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ERIC Number: EJ893823
Record Type: Journal
Publication Date: 2010-May
Pages: 12
Abstractor: ERIC
Reference Count: N/A
ISBN: N/A
ISSN: ISSN-0018-2745
Magna Carta: Teaching Medieval Topics for Historical Significance
Metzger, Scott Alan
History Teacher, v43 n3 p345-356 May 2010
The Middle Ages are an immensely important era in the Western experience. Unfortunately, medieval studies are often marginalized or trivialized in school curriculum. With the approach of the 800th anniversary of Magna Carta, the famous charter of rights from medieval England, one has a timely and useful example for considering what a focus on historical significance could look like. This rebellious document abrogated by the English king not long after it was signed represents broader significant issues in the Western experience with connections long after 1215. One gains a better understanding of its historical significance by looking at chronology, context, causation, and contingency. This historically rich way of looking at Magna Carta demonstrates how school curriculum can more meaningfully incorporate medieval studies. In this paper, the author discusses four essential elements in understanding history that, taken together, can point the way toward historical significance. For each element, the author describes what it looks like when applied to Magna Carta, informed by some recent historical literature on Magna Carta and the High Middle Ages. Cumulatively, the four elements provide a fuller picture of the relationships between King John, his realm, his people, and his world that led to the creation--and outcomes--of Magna Carta. In closing, the author offers a few ideas for lessons that could be used in the classroom to teach medieval studies with a focus on historical significance. (Contains 7 notes.)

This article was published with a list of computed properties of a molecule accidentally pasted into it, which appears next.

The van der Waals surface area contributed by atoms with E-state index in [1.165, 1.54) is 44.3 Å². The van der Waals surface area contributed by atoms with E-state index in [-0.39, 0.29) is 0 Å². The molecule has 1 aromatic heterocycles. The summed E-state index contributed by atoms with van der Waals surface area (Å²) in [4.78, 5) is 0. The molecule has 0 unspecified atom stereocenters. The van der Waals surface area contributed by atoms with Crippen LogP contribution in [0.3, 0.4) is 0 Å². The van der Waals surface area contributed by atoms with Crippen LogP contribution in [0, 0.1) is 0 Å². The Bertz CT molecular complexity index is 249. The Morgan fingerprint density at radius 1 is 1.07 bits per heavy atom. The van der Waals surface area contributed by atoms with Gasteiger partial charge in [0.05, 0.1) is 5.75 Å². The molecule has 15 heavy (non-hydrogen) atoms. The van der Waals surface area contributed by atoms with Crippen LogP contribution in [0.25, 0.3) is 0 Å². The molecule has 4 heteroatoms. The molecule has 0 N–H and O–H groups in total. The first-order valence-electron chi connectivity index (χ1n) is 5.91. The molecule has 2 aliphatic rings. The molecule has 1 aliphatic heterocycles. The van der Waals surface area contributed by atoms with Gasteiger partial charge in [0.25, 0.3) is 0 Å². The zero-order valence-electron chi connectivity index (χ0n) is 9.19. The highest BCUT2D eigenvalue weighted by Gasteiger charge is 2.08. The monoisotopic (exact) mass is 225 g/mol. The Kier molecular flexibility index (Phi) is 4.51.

Society for History Education. California State University, Long Beach, 1250 Bellflower Boulevard, Long Beach, CA 90840-1601. Tel: 562-985-2573; Fax: 562-985-5431; Web site: http://www.thehistoryteacher.org/
Publication Type: Journal Articles; Reports - Descriptive
Education Level: N/A
Audience: N/A
Language: English
Sponsor: N/A
Authoring Institution: N/A
Identifiers - Location: United Kingdom (England)